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Sep 18, 2009
Preliminary study of jointed snaffle vs. crossunder bitless bridles: Quantified comparison of behaviour in four horses.
W. R. Cook and D. S. Mills, Equine Veterinary Journal (2009) 41(1)
The study tested the null hypothesis that if a horse is ridden in a snaffle bridle and then a crossunder bitless bridle, there will be no change in its behaviour. It was predicted that there would be change and that behaviour would improve when bitless. Four horses, none of which had ever been ridden in a crossunder bitless bridle, were ridden through two 4-min, exercise tests, first bitted then bitless. An independent judge marked the 27 phases of each test on a 10-point scale and comments and scores were recorded on a video soundtrack. The results refuted the null hypothesis and upheld the predictions. Mean score, when bitted, was 37%; and through the first 4 min of being bitless, 64%. A binomial probability distribution suggested that the results were significantly different from random effects. All 4 horses accepted the crossunder bitless bridle without hesitation. Further studies are warranted and it is hoped that others will build on this new field of investigation. The authors are of the opinion that the bit can be a welfare and safety problem for both horse and horseman. Equestrian organisations that currently mandate use of the bit for competitions are urged to review their rules.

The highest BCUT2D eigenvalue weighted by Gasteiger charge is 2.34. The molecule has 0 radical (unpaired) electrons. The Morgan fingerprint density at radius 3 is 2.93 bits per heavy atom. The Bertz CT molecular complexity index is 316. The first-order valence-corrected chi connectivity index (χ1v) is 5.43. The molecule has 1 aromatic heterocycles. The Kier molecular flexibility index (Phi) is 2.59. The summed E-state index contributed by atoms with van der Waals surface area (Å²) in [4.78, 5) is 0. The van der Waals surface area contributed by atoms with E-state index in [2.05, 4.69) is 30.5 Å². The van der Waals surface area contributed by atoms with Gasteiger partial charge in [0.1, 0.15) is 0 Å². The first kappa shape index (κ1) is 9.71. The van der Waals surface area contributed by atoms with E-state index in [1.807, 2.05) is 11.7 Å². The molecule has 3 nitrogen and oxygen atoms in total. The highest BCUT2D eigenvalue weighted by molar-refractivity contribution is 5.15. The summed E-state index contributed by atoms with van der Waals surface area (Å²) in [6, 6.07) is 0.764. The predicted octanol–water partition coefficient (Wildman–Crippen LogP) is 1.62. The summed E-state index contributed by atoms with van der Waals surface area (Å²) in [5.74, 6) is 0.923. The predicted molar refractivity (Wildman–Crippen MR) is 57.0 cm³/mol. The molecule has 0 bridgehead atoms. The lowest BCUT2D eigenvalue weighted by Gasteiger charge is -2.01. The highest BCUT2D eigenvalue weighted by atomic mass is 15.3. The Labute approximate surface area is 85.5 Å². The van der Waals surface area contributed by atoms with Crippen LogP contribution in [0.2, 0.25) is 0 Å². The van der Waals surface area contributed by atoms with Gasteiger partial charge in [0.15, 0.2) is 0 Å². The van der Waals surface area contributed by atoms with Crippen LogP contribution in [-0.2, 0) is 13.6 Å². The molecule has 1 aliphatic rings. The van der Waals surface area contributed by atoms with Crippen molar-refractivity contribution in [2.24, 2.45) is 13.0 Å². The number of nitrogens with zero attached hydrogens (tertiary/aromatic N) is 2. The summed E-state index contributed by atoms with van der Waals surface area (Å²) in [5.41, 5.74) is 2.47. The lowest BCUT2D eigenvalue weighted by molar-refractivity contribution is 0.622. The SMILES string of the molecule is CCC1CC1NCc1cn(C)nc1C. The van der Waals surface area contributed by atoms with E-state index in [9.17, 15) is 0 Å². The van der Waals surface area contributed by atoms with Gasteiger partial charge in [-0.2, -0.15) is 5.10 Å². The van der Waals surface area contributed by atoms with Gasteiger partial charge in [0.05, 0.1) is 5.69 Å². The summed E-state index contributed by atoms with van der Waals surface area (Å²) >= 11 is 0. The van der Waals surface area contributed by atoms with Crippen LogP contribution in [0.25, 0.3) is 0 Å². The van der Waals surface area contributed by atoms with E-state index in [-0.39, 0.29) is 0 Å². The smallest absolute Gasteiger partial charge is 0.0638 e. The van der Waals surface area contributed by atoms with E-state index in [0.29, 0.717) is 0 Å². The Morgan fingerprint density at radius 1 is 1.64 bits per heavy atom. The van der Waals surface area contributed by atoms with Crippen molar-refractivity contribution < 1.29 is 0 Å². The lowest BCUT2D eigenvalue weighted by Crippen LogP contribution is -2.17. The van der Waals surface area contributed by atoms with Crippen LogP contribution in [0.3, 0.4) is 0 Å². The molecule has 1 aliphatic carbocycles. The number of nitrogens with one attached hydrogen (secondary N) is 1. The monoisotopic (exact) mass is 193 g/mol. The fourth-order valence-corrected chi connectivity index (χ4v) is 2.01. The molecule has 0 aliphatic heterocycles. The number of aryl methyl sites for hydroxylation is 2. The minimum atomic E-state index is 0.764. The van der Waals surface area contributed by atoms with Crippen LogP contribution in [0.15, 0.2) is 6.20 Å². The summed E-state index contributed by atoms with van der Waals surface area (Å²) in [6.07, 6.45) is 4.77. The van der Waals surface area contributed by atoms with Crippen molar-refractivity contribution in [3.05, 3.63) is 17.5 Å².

While the binomial probability distribution provides strong evidence to suggest that the results are not random, this calculation assumes that the tests are independent and that performance in the second test is not affected by performance in the first test. It is not known for certain that this assumption holds, though, for reasons given below, the authors believe this is unlikely. The strength of the finding provides sufficient evidence to warrant further investigation in a larger sample size, accommodating for potential experimental limitations and allowing for a more robust statistical analysis. The possibility of an order effect (due to all horses receiving the bitless bridle second) deserves consideration. That improved behaviour could be attributed to the horses being better warmed-up for the second test can be refuted on the grounds that these horses had been in work throughout the day and were fully warmed-up at the time of the first test. That improved behaviour could be attributed to the greater familiarity of the horses with the test on the second occasion and not to the change of bridle is considered unlikely, given both the short latency and the magnitude of the improvement. In addition, such an explanation is not consistent with the sustained improvement that occurs with long-term usage of the crossunder bitless bridle observed by the authors in other contexts. Fatigue as an explanation for improved behaviour might also be considered but, in man, fatigue increases the frequency of error in sport performance and it seems unlikely that horses are any different. The videotape showed that, when bitless, all 4 horses were more willing and alert than when bitted, so this too is inconsistent with a fatigue factor. While there are some weaknesses in the objectivity of the methodology, for example the absence of ‘blinding’ by judge and rider, these are balanced to some extent by the presence of witnesses and the availability of a videotape recording. It is hoped that other researchers will build on this preliminary study, improve its design and conduct some of its many permutations. A recent review of tack-induced riding accidents lists over 200 negative behavioural responses and 40 different diseases caused by the bit (Cook 2009). Yet current competition rules for dressage, show hunter, hunter jumper classes and racing mandate the use of a bit. Applying the precautionary principle, there is strong evidence to suggest that an amendment of these rules is necessary. For the sake of both equine and human welfare a crossunder bitless option is recommended.
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